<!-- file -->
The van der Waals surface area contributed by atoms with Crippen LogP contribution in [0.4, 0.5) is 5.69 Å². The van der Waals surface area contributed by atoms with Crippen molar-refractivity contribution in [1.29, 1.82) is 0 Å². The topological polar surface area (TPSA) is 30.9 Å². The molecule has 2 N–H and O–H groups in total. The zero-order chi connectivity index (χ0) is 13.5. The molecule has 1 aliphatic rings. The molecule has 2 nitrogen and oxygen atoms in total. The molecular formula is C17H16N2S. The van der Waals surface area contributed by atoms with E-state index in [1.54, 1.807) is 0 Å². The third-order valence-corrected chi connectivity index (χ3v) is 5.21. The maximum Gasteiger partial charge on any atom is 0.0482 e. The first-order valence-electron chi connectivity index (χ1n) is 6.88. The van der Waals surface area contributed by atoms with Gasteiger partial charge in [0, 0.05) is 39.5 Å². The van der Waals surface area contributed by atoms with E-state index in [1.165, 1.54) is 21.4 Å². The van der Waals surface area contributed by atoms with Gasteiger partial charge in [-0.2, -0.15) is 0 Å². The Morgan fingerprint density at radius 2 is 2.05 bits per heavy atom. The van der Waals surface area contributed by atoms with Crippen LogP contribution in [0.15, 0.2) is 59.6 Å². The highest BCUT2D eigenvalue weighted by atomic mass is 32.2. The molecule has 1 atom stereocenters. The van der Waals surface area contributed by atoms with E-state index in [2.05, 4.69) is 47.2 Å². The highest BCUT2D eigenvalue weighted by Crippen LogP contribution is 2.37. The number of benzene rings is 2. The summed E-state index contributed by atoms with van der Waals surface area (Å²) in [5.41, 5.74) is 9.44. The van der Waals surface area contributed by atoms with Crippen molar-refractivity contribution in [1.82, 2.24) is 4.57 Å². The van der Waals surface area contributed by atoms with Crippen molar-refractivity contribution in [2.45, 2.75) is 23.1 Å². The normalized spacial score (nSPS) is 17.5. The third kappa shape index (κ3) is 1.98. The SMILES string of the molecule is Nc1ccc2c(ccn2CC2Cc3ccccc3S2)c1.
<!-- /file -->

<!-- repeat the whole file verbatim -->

The van der Waals surface area contributed by atoms with Crippen LogP contribution in [0.4, 0.5) is 5.69 Å². The van der Waals surface area contributed by atoms with Crippen molar-refractivity contribution in [1.29, 1.82) is 0 Å². The topological polar surface area (TPSA) is 30.9 Å². The molecule has 2 N–H and O–H groups in total. The zero-order chi connectivity index (χ0) is 13.5. The molecule has 1 aliphatic rings. The molecule has 2 nitrogen and oxygen atoms in total. The molecular formula is C17H16N2S. The van der Waals surface area contributed by atoms with E-state index in [1.54, 1.807) is 0 Å². The third-order valence-corrected chi connectivity index (χ3v) is 5.21. The maximum Gasteiger partial charge on any atom is 0.0482 e. The first-order valence-electron chi connectivity index (χ1n) is 6.88. The van der Waals surface area contributed by atoms with Gasteiger partial charge in [0, 0.05) is 39.5 Å². The van der Waals surface area contributed by atoms with E-state index in [1.165, 1.54) is 21.4 Å². The van der Waals surface area contributed by atoms with Gasteiger partial charge in [-0.2, -0.15) is 0 Å². The Morgan fingerprint density at radius 2 is 2.05 bits per heavy atom. The van der Waals surface area contributed by atoms with Crippen LogP contribution in [0.15, 0.2) is 59.6 Å². The highest BCUT2D eigenvalue weighted by atomic mass is 32.2. The molecule has 1 atom stereocenters. The van der Waals surface area contributed by atoms with E-state index in [2.05, 4.69) is 47.2 Å². The highest BCUT2D eigenvalue weighted by Crippen LogP contribution is 2.37. The number of benzene rings is 2. The summed E-state index contributed by atoms with van der Waals surface area (Å²) in [5.41, 5.74) is 9.44. The van der Waals surface area contributed by atoms with Crippen molar-refractivity contribution in [1.82, 2.24) is 4.57 Å². The van der Waals surface area contributed by atoms with Crippen molar-refractivity contribution in [2.45, 2.75) is 23.1 Å². The normalized spacial score (nSPS) is 17.5. The third kappa shape index (κ3) is 1.98. The SMILES string of the molecule is Nc1ccc2c(ccn2CC2Cc3ccccc3S2)c1.